Preferential Strategy for the IJsselmeer Region
The Delta Decision on the IJsselmeer Region is aimed at preserving and wherever possible enhancing the functions of the IJsselmeer Region. In addition, the Delta Decisions on Flood Risk Management, Freshwater Supply, and Spatial Adaptation are also relevant to this area. The ambitions set out in these Decisions have been elaborated into the Preferential Strategy for the IJsselmeer Region.
The Preferential Strategy is being implemented in the form of specific measures for the IJsselmeer Region.
Flood Risk Management
By 2050, the primary flood defences (the flood defences protecting us against flooding from the sea, the major rivers, and the major lakes) must meet the standards that came into force on 1 January 2017. The IJsselmeer winter water level has a major impact on the flood defences. The level is regulated by sluices and pumps in the IJsselmeer Closure Dam. The flood risk management strategy is committed to “drainage by gravity if possible and pumping if need be”.
The point of departure of the strategy is that up to 2050, the average winter water level in the IJsselmeer Region will not keep pace with the sea level. After 2050, a limited rise along with the sea level would be an option; flexibility and adaptively keeping pace are key. Dyke improvements and the use of pumps in the IJsselmeer Closure Dam are the main solutions in the IJsselmeer Region to continue to meet the flood protection standards.
The freshwater supply strategy addresses two levels: the main water system and the regional water system. At the first level, the focus is on securing the freshwater supply, along with combating salinisation. At the second level, the aim is to retain water in the regional system, to cut back on water consumption, and to combat salinisation.
In the IJsselmeer Region, flexible water level management is pursued to create a maximum freshwater supply. If the probability of low river discharges should increase in the future, a solution could be to raise the River IJssel discharge volumes to Lake IJsselmeer through flexible management of the weir near Driel. Should river discharges drop even further, supplying water via the Amsterdam-Rijn Canal could be an option. This will be explored in the purview of the next review in 2026, via the Climate-proof Main Water System Freshwater Supply Strategy.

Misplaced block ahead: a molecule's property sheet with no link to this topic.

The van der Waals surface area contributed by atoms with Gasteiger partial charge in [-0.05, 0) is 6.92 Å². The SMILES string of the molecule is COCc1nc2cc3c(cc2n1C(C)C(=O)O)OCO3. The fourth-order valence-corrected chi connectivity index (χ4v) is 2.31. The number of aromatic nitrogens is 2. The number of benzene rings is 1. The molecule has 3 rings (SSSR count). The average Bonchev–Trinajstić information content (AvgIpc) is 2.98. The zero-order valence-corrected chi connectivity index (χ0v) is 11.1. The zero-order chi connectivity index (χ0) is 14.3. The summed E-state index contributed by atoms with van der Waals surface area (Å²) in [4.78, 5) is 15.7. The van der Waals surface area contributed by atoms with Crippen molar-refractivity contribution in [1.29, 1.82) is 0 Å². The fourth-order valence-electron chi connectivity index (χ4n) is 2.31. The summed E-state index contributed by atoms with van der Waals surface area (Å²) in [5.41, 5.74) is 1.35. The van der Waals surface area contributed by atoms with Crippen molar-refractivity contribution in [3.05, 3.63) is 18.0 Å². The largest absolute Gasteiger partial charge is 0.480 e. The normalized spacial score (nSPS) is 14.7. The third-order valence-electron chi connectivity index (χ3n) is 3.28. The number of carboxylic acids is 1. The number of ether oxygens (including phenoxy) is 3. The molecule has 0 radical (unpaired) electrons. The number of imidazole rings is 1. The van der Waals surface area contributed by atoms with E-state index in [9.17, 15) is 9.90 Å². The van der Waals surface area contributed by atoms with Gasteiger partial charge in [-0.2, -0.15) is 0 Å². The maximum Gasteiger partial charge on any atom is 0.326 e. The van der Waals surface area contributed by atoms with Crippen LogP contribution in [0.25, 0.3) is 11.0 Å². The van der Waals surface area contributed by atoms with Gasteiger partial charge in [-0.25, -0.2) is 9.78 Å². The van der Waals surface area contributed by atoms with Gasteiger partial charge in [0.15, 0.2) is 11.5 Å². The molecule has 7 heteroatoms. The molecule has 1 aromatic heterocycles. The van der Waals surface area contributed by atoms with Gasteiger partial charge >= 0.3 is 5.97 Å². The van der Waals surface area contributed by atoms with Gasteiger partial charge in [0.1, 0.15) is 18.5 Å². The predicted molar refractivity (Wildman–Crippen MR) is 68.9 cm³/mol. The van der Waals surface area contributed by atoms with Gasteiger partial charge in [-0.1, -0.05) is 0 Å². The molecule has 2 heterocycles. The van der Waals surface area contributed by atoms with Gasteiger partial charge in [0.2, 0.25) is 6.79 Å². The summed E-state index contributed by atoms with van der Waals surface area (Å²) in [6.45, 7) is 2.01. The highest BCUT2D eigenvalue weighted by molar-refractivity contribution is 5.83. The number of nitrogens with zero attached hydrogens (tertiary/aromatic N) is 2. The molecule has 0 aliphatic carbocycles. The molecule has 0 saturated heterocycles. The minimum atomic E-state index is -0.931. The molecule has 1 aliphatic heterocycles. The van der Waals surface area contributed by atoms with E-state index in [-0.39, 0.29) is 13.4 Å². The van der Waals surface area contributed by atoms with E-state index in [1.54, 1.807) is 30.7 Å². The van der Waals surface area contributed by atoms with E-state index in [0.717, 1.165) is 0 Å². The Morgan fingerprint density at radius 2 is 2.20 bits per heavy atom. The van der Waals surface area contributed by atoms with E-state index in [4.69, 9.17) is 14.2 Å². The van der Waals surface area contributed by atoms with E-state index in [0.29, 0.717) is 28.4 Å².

The regional parties around the IJsselmeer Region are committed to optimise water retention and to reduce water consumption through water saving and smart water management.
A prerequisite for a resilient freshwater supply is minimisation of the saltwater volumes entering Lake IJsselmeer via the sluices and locks in the IJsselmeer Closure Dam. Rijkswaterstaat is exploring several options to this end, including saltwater collection in deep pits behind the sluices (salt traps).
Spatial Adaptation as an integral element
There is no separate Preferential Strategy regarding spatial adaptation; however, this topic is an integral element of all the plans and measures pertaining to the IJsselmeer Region. Thus, measures are developed that serve multiple purposes. This fosters interconnection between system measures and climate-resilient planning in ongoing and future area developments.
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